French auteur Arnaud Desplechin (My Golden Days, recent Cannes opener Ismael’s Ghosts) gives us two movies for the price of one with Oh Mercy! (Roubaix, une lumiere). Or, to be more precise, one fascinating, hourlong movie about the lower classes and underbelly of contemporary northern France and the other an hourlong CSI: Roubaix episode that’s filled with not only familiar but also quite repetitive interrogations, prison-cell visits and reconstruction attempts at the actual crime scene.
Because of Desplechin’s reputation, a Cannes competition slot and the participation of Bond Girl Lea Seydoux in a supporting role — her 60-minute impression of Giovanni Bragolin’s The Crying Boy is convincing, if particularly lachrymose — his 12th feature should nonetheless be in demand at festivals. In terms of theatrical distribution, however, the target audience for this unusual twofer isn’t exactly clear.
The screenplay, written by the helmer with regular collaborator Lea Mysius, was inspired by the 2008 TV documentary Roubaix commissariat central, affaires courantes, directed by Mosco Levi Boucault. That title followed police officers at work at the central precinct in Roubaix, Desplechin’s hometown on the Belgian border that counts about 100,000 inhabitants and that viewers familiar with Desplechin’s work will recognize as a familiar backdrop. They investigated a case much like the one that will come to the fore in this film’s second half.
Unlike the relatively well-off — not to use the word ‘bourgeois’ — people showcased in previous titles such as A Christmas Tale, Kings and Queen and even the auteur’s most recent work, Desplechin here plunges into the lives of the marginalized, the destitute and those who have to fight to even be part of the working class. They are the ones that come into contact most often with the police, led in Roubaix by the experienced and quiet but firm Captain Daoud (Roschdy Zem).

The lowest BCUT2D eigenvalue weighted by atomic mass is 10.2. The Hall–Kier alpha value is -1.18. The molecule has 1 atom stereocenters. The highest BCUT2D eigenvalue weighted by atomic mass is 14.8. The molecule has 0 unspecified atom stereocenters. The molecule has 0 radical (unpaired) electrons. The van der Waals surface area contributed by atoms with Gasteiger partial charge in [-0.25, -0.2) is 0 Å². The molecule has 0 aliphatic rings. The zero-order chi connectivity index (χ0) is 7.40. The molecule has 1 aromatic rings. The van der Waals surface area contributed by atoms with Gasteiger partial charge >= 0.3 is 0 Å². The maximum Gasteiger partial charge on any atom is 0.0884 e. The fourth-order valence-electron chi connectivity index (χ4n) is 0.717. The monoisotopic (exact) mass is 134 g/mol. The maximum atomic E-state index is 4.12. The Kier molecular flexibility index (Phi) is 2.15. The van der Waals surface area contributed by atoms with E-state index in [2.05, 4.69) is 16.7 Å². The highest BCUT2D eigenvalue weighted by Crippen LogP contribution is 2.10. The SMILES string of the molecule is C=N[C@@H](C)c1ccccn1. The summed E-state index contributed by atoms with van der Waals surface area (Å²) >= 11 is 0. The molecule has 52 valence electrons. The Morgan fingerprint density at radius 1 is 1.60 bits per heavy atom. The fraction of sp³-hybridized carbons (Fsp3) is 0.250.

A young and new recruit, redhead Louis (Antoine Reinartz), arrives early on. Though he is not the protagonist, he is occasionally heard in voiceover, in which he describes his new city, explaining for example that “Roubaix is France’s poorest municipality,” probably for viewers for whom the images of burning cars in the empty and derelict streets and rumors about drugs at schools and talk of prostitution near the border aren’t sufficiently clear signs that Roubaix isn’t in the best of shapes.
The early going is dynamic and, occasionally, even action-packed, as Desplechin cuts quickly between different cases, including a knife fight during a large Christmas dinner; a fishy-sounding story from a man (Philippe Duquesne) about being attacked by a group of foreigners with a blowtorch; and the umpteenth disappearance of a 17-year-old girl (Maissa Taleb) who can’t get along with her parents. While there isn’t enough time for much in terms of individual characterization, what quickly becomes clear is not only how Daoud works but also the world within which he operates every day.
It is also a convincing sketch of a part of the French population that’s still largely ignored by cinema, and what’s most interesting about Desplechin’s portrayal is that we see them through the prism of a local cop who, unlike his immigrant family who went back to the Maghreb, can’t get himself to leave the town of his childhood. Daoud doesn’t seem to be an idealist exactly, so he doesn’t stay to try and make the city a better place, but he’s the kind of man who finds peace and calm in knowing where his place in the world is.